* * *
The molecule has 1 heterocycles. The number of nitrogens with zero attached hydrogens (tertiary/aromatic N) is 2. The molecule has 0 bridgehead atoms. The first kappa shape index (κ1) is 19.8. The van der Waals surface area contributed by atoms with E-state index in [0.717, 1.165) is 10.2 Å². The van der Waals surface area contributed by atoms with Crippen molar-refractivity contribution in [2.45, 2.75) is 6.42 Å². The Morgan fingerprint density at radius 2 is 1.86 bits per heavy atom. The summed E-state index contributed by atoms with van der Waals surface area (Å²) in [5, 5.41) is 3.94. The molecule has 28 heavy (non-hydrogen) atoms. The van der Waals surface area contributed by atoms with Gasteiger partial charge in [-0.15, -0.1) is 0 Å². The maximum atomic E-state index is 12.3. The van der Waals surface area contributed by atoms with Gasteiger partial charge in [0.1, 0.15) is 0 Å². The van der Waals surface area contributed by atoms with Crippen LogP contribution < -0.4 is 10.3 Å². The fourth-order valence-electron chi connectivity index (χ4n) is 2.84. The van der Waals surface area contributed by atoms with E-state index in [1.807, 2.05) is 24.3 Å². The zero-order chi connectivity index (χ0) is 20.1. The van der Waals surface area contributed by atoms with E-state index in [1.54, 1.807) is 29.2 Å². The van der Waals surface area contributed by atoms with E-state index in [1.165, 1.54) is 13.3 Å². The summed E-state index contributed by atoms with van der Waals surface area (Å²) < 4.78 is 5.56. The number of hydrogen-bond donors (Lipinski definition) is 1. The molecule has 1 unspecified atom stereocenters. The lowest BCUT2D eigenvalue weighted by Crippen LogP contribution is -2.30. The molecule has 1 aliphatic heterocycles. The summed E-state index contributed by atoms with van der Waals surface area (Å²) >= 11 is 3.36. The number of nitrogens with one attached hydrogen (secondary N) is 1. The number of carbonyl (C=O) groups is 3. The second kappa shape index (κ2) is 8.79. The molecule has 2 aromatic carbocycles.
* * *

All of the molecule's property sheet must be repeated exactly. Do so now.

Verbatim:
The molecule has 1 heterocycles. The number of nitrogens with zero attached hydrogens (tertiary/aromatic N) is 2. The molecule has 0 bridgehead atoms. The first kappa shape index (κ1) is 19.8. The van der Waals surface area contributed by atoms with E-state index in [0.717, 1.165) is 10.2 Å². The van der Waals surface area contributed by atoms with Crippen molar-refractivity contribution in [2.45, 2.75) is 6.42 Å². The Morgan fingerprint density at radius 2 is 1.86 bits per heavy atom. The summed E-state index contributed by atoms with van der Waals surface area (Å²) in [5, 5.41) is 3.94. The molecule has 28 heavy (non-hydrogen) atoms. The van der Waals surface area contributed by atoms with Gasteiger partial charge in [-0.15, -0.1) is 0 Å². The maximum atomic E-state index is 12.3. The van der Waals surface area contributed by atoms with Gasteiger partial charge in [0.1, 0.15) is 0 Å². The van der Waals surface area contributed by atoms with Crippen LogP contribution < -0.4 is 10.3 Å². The fourth-order valence-electron chi connectivity index (χ4n) is 2.84. The van der Waals surface area contributed by atoms with E-state index in [1.807, 2.05) is 24.3 Å². The zero-order chi connectivity index (χ0) is 20.1. The van der Waals surface area contributed by atoms with E-state index in [1.54, 1.807) is 29.2 Å². The van der Waals surface area contributed by atoms with E-state index in [1.165, 1.54) is 13.3 Å². The summed E-state index contributed by atoms with van der Waals surface area (Å²) < 4.78 is 5.56. The number of hydrogen-bond donors (Lipinski definition) is 1. The molecule has 1 unspecified atom stereocenters. The lowest BCUT2D eigenvalue weighted by Crippen LogP contribution is -2.30. The molecule has 1 aliphatic heterocycles. The summed E-state index contributed by atoms with van der Waals surface area (Å²) >= 11 is 3.36. The number of nitrogens with one attached hydrogen (secondary N) is 1. The number of carbonyl (C=O) groups is 3. The second kappa shape index (κ2) is 8.79. The molecule has 2 aromatic carbocycles.